It was almost a decade ago when I called Helmut Ajango in Fort Atkinson on the spur of the moment and asked him about the revolving bar.
I didn’t know it then — didn’t know it until this week — but Ajango had a life full of accomplishments about which a better reporter might have asked. Still, he was gracious.
“I loved the revolving bar,” I said.
I’d called Ajango, who died Nov. 15, at 81, because I was writing about the Gobbler. This was March 2005. The night before, sitting at a bar that didn’t rotate in Madison, I’d had a conversation with some young people who had never heard of the Gobbler.
“Shocking,” I said.
“What’s the Gobbler?” someone said.
Instead of answering, I wrote a column explaining how for some of us, the Gobbler Supper Club — it had a motel adjacent — lives large in Wisconsin lore. Across more than three decades, it was a frequent stop for people driving between Madison and Milwaukee.
Located just off Interstate 94 in Johnson Creek, the Gobbler, which opened in 1969 and has been shuttered since 2003, had pink and purple shag carpeting — on both floor and walls, as I recall — vinyl chairs, an interior waterfall, an elevated dance floor and, best of all, a circular bar that rotated electronically. If you took too long in the rest room, you could have trouble finding your seat when you returned.
“There was only one other one in the country, in Seattle, when we did it,” Helmut Ajango said.
Writing that column in 2005, I’d discovered that the original architect of the Gobbler — Ajango — was alive and retained an office in Fort Atkinson. I phoned him and we chatted about the Gobbler — the revolving bar and more.
“At first,” Ajango said of the bar, “it went all the way around in 40 minutes, and some people got disoriented. We settled on an hour and 20 minutes.”
Ajango told me his involvement in the project began when he was contacted by a Jefferson County farmer who admired Ajango’s design for the Fireside Restaurant in Fort Atkinson, which included a pyramid shape and centrally positioned fireplace. It was built in 1964.
“Clarence Hartwig approached us in 1965 or ‘66,” Ajango recalled. “He was raising turkeys and evidently doing really well. He wanted to get out of the turkey business and into the restaurant business. He liked what we had done with the Fireside, which is a dinner theater today. He said he wanted a better design than the Fireside.”
Ajango’s design for the Gobbler included a canopied carport entrance, but he insisted he did not intend for it to look like a turkey. The name reflected Hartwig’s turkey history, not Ajango’s design. He took some umbrage with a Minnesota critic who on a mock tribute website noted that the Gobbler resembled “an abstract sculpture of a giant turkey.”
“He said the restaurant was designed to look like a turkey,” Ajango told me. “It was not. If he looks at it and sees a turkey, he has quite an imagination.”
Ajango was friendly and helpful during our call. I wish I had probed him a bit about his background, but I had a deadline, and I didn’t.
It wasn’t until recently, when I read a fine news obituary of Ajango in the Daily Jefferson County Union, written by managing editor Christine Spangler, that I realized the full scope of the architect’s life and work.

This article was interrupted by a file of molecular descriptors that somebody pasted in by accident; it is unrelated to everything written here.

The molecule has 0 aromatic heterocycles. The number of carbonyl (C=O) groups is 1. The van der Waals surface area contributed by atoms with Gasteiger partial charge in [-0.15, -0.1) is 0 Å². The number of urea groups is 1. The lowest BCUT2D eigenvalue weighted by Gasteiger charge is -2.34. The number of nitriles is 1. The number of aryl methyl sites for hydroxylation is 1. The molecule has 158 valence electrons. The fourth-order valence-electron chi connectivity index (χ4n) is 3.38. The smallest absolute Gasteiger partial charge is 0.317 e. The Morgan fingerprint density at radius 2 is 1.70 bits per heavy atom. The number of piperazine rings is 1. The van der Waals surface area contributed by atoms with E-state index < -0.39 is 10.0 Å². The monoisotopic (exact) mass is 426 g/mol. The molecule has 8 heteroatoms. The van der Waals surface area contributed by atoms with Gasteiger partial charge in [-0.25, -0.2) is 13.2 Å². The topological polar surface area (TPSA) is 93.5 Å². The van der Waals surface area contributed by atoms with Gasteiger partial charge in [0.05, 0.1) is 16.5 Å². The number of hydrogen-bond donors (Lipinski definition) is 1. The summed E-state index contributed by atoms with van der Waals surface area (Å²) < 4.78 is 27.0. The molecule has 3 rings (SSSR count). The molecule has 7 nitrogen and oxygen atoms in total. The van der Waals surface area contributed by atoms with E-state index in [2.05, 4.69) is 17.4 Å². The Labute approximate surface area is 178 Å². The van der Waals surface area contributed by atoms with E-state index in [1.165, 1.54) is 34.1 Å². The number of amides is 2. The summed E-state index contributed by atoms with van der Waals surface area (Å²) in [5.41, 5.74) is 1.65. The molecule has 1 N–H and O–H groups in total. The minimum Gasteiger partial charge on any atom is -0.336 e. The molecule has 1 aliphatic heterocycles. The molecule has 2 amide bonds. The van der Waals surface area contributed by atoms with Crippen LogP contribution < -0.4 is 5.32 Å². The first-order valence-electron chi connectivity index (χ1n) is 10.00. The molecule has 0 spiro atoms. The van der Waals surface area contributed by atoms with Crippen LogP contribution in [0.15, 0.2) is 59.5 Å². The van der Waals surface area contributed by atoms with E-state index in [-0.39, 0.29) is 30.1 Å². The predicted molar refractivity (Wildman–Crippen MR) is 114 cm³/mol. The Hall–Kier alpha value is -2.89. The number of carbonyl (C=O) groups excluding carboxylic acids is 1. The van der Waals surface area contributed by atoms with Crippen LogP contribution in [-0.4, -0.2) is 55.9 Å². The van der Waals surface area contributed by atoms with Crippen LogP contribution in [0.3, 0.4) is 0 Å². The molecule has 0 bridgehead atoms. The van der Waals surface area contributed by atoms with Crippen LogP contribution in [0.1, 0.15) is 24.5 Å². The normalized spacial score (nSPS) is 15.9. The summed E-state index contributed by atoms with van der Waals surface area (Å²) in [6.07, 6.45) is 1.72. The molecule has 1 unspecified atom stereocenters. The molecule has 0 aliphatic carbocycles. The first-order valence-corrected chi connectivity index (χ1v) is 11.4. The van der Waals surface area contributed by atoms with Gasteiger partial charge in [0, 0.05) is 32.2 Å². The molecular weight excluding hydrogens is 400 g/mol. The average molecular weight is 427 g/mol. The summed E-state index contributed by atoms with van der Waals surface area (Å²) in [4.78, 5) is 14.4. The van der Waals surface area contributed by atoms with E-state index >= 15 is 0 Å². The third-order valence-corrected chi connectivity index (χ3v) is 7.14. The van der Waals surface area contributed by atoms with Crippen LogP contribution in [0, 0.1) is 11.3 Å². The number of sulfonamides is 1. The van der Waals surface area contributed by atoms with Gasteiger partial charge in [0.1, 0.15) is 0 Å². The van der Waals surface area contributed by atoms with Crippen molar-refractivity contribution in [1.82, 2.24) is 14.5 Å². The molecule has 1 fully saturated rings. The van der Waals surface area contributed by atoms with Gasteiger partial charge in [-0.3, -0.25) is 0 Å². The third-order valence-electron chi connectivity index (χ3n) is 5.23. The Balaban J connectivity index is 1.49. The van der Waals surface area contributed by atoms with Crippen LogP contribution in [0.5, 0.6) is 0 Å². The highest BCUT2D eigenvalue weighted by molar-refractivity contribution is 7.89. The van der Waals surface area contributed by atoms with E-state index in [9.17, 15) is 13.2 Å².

Ajango moved to Fort Atkinson in 1958, after receiving an architecture degree from the University of Illinois. He first joined an established architecture firm, and then within a few years started his own. Ajango was a sought-after and prolific architect, designing churches, schools, office buildings, museums, municipal buildings, residential facilities and more.
I shared a phone conversation with Spangler at the Daily Union after reading her piece, and she was gracious enough to forward two earlier stories that ran in the paper, detailing an extraordinary event in Ajango’s career.
To fully appreciate its significance, one must realize Ajango was an immigrant to the United States. He was born in Estonia, a country that fell victim to Stalin’s Soviet Union in the early 1940s, a time of mass murders of Estonians judged not sufficiently loyal to Stalin. As a 9-year-old boy in 1941, Ajango saw cattle cars filled with humans on the rail tracks of his small town of Voru. He heard the cries of those inside. His own family fled the town as it burned behind them. They came to the United States in 1949.
In the late 1980s, well settled in Fort Atkinson, Ajango entered an international competition to design a memorial to the estimated 60,000 Estonians who died at the hands of the Soviet regime. It would be located in the cemetery at Tartu, where 192 were gunned down in one notorious massacre.
On Nov. 16, 1988, according to the Daily Union story, Ajango received a phone call telling him his design for the memorial had been selected. It wouldn’t be built for 13 more years — the article cites Estonia’s “economic chaos” caused by the breakup of the Soviet Union — but when it was finally dedicated, in 2001, Ajango was there with his family.
When Helmut Ajango died earlier this month, it was exactly one day short of 25 years from the moment he received the call telling him his design for the memorial had been selected.